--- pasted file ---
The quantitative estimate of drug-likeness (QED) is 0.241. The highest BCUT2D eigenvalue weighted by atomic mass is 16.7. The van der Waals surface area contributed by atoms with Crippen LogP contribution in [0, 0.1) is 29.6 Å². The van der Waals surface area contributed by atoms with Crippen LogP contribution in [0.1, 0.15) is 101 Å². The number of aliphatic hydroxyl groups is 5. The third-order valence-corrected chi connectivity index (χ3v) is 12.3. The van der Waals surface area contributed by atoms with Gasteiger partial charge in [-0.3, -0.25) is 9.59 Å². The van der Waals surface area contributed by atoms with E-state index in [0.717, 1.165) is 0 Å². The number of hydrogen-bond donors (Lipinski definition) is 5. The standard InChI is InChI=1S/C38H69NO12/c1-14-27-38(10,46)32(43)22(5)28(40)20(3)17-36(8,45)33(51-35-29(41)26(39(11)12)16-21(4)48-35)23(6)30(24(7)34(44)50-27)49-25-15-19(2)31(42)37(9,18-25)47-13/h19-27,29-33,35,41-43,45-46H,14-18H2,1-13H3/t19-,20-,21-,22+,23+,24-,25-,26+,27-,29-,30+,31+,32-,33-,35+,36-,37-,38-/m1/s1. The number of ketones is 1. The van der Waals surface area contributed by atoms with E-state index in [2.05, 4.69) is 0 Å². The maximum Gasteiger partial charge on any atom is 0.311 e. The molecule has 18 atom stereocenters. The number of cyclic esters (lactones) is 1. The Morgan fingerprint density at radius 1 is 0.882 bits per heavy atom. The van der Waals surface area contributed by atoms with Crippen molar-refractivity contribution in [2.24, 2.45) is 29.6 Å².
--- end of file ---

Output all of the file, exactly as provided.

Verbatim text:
The quantitative estimate of drug-likeness (QED) is 0.241. The highest BCUT2D eigenvalue weighted by atomic mass is 16.7. The van der Waals surface area contributed by atoms with Crippen LogP contribution in [0, 0.1) is 29.6 Å². The van der Waals surface area contributed by atoms with Crippen LogP contribution in [0.1, 0.15) is 101 Å². The number of aliphatic hydroxyl groups is 5. The third-order valence-corrected chi connectivity index (χ3v) is 12.3. The van der Waals surface area contributed by atoms with Gasteiger partial charge in [-0.3, -0.25) is 9.59 Å². The van der Waals surface area contributed by atoms with E-state index in [0.717, 1.165) is 0 Å². The number of hydrogen-bond donors (Lipinski definition) is 5. The standard InChI is InChI=1S/C38H69NO12/c1-14-27-38(10,46)32(43)22(5)28(40)20(3)17-36(8,45)33(51-35-29(41)26(39(11)12)16-21(4)48-35)23(6)30(24(7)34(44)50-27)49-25-15-19(2)31(42)37(9,18-25)47-13/h19-27,29-33,35,41-43,45-46H,14-18H2,1-13H3/t19-,20-,21-,22+,23+,24-,25-,26+,27-,29-,30+,31+,32-,33-,35+,36-,37-,38-/m1/s1. The number of ketones is 1. The van der Waals surface area contributed by atoms with E-state index in [2.05, 4.69) is 0 Å². The maximum Gasteiger partial charge on any atom is 0.311 e. The molecule has 18 atom stereocenters. The number of cyclic esters (lactones) is 1. The Morgan fingerprint density at radius 1 is 0.882 bits per heavy atom. The van der Waals surface area contributed by atoms with Crippen molar-refractivity contribution in [2.24, 2.45) is 29.6 Å².